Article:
F*ck That Sh*t
How three little words helped me get over my 6-week hump.
Well, it’s been about 6-weeks now since we’ve moved to Tokyo. It’s about the time where the newness has worn off and from what I’ve been told, you start to get a bit frustrated.
Yes, it’s hard when you move into a new apartment and can’t figure out how to work the appliances because they are all in Japanese, but we live in Japan! (Hello, Google Translate my new best friend.)
- Yes, it's more work to buy pillows for your beds because you can’t just load up your car with 6 of them. (Hello, home delivery for only $10USD.)
- Yes, you didn't know that when swimming laps in the pool, you don't go in circles, but stay in the same side of your lane. (Hello, friend I ran into at the pool that filled me in.)
But guess what, if those are my biggest issues, we are GOOD.
I think what has helped the most in my transition is something a fellow mom told me. Here’s why…
Since I have moved here I have been trying to go native. I didn’t want to be the obvious American who stands out amongst an incredible culture. In general, all the women here are so impeccably dressed with their shoulders and knees covered in the most fashionable linen frocks. And whenever I travel somewhere, I like to blend in. If I am traveling to Paris, I pack a suitcase full of black. When I travel to LA it’s all bohemian sundresses. But I am not here for a week. I live here. And somewhere around week-4 I was talking to a mom about how it was getting warm and I wished I could just put on my tank tops and shorts. She looked me square in the eye, pointed at her own shorts, and said:
Those three words have granted me an incredible amount of freedom to let me do me. The next day I put on a pair of cutoff jean shorts - and it felt AMAZING. Now, let's be honest, I hope to embed so much of this wonderful place into the fabric of my being and I am grabbing the skirt over the yoga pants 75% of the time. But once in awhile, it is nice to weave a piece of what I know into my life here. I then started applying this mentality to other aspects of my life:
I bought a travel stroller that has been great, but last week our huge BOB stroller was delivered and man it is amazing. Anders can jump on with Chase when he is tired of scooting and it makes carrying lots of stuff a breeze. I thought I would never push such a big stroller here and I wouldn't dream of bringing it on a train or to a crowded part of town out of respect to others. But for neighborhood trips to the park, it is heaven.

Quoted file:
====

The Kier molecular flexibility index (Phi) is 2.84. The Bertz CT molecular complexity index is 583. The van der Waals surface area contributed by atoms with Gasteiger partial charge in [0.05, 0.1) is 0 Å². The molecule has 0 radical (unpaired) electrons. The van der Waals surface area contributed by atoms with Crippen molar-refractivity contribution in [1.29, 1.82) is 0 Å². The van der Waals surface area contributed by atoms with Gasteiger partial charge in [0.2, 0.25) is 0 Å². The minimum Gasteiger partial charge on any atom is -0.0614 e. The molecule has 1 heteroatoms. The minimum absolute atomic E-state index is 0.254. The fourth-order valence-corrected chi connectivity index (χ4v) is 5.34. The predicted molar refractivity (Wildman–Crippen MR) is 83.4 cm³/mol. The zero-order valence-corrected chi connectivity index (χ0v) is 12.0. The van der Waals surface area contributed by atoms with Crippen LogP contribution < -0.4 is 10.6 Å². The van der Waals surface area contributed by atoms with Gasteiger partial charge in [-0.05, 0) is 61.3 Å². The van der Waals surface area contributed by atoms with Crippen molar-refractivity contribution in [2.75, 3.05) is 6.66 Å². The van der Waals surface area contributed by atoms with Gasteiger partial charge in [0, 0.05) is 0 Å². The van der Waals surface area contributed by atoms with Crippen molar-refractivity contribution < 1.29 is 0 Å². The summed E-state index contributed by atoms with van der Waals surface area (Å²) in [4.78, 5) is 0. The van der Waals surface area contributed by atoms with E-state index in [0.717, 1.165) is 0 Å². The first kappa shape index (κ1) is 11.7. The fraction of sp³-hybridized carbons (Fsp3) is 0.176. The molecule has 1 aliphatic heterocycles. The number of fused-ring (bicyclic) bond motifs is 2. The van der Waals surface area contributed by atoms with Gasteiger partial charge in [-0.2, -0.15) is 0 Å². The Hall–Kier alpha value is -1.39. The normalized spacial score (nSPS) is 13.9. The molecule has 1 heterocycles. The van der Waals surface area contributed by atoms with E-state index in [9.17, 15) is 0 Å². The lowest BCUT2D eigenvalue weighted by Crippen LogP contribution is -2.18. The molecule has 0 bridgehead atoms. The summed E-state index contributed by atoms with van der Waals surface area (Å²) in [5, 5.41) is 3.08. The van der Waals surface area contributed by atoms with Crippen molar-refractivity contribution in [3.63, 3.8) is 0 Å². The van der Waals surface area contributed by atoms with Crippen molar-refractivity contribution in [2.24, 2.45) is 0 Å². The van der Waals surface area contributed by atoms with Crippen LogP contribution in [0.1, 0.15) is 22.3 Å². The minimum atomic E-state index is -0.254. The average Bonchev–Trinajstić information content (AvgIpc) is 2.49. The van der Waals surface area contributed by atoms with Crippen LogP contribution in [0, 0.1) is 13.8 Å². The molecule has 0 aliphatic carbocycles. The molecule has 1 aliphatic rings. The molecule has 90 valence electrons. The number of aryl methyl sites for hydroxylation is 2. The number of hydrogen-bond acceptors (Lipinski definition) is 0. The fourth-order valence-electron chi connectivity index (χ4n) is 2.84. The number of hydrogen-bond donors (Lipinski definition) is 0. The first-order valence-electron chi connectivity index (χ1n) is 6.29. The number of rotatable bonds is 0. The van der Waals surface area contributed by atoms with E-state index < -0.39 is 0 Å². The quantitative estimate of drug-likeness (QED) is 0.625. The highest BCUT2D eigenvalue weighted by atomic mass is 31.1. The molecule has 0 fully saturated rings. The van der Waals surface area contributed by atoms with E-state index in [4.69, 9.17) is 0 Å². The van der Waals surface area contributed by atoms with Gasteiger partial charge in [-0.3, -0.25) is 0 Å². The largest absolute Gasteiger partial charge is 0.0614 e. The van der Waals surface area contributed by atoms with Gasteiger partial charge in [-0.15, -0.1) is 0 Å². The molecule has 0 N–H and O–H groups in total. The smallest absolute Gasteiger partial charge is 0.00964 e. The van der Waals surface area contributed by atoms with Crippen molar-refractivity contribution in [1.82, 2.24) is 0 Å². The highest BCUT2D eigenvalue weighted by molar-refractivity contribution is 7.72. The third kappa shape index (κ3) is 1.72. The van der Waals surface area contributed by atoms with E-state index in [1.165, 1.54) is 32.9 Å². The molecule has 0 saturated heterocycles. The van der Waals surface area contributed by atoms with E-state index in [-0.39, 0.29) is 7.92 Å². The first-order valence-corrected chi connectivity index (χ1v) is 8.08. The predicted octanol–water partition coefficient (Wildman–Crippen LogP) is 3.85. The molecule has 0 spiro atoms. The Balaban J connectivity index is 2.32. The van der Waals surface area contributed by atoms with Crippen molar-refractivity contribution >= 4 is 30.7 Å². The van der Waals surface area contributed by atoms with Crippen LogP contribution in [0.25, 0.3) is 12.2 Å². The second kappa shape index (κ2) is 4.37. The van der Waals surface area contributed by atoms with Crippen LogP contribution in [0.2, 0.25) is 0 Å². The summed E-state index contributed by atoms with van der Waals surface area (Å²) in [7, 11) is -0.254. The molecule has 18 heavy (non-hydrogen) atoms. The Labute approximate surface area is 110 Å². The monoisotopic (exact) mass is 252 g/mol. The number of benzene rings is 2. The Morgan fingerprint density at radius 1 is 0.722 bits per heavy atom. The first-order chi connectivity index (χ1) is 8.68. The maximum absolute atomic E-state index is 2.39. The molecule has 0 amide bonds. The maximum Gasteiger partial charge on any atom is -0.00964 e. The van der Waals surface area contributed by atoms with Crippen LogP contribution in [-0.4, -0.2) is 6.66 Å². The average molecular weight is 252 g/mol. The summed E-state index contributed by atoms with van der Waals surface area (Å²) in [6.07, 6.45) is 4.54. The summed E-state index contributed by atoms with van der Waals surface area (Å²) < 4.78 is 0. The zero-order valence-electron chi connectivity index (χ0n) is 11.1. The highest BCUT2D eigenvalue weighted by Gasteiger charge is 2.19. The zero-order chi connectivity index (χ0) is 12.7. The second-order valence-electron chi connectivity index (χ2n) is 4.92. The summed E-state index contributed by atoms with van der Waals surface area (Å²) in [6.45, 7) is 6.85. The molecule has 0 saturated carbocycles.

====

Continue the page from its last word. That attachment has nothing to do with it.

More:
When I visit a new place, food is one of my favorite ways of truly experiencing a culture. For some reason I had the idea that now that we live in Japan, we must only eat Japanese food. But this big city actually has so many incredible international options to offer. While I initially felt guilty about it, I have started exploring all different kinds of foods here and they are ALL amazing. And yes, sometimes you can't shake your roots so peanut butter, a big salad and Taco Tuesday just feels right. But it is about balance, so every time we go to the grocery store to get our usual family staples which are surprisingly easy to find (i.e. yogurt, tortillas, pretzels, ketchup, etc.) I let the boys pick one new "only in Japan" item we have never tried before. And yes, I have a weakness for the bakeries here cause sometimes a bagel feels like a big NYC hug.
I think part of the expat experience (and being 40) is embracing your roots and being comfortable with who you are. But it's also about continuing to grow, evolve and being open to all the new things the world has to offer. So, here's to the mom who helped me get over my 6-week hump, knowing that eating a Ritz cracker while listening to Taylor Swift as a touch base from time to time is ok and hoping this "F*ck That Sh*t!" mantra stays with me for the rest of my life.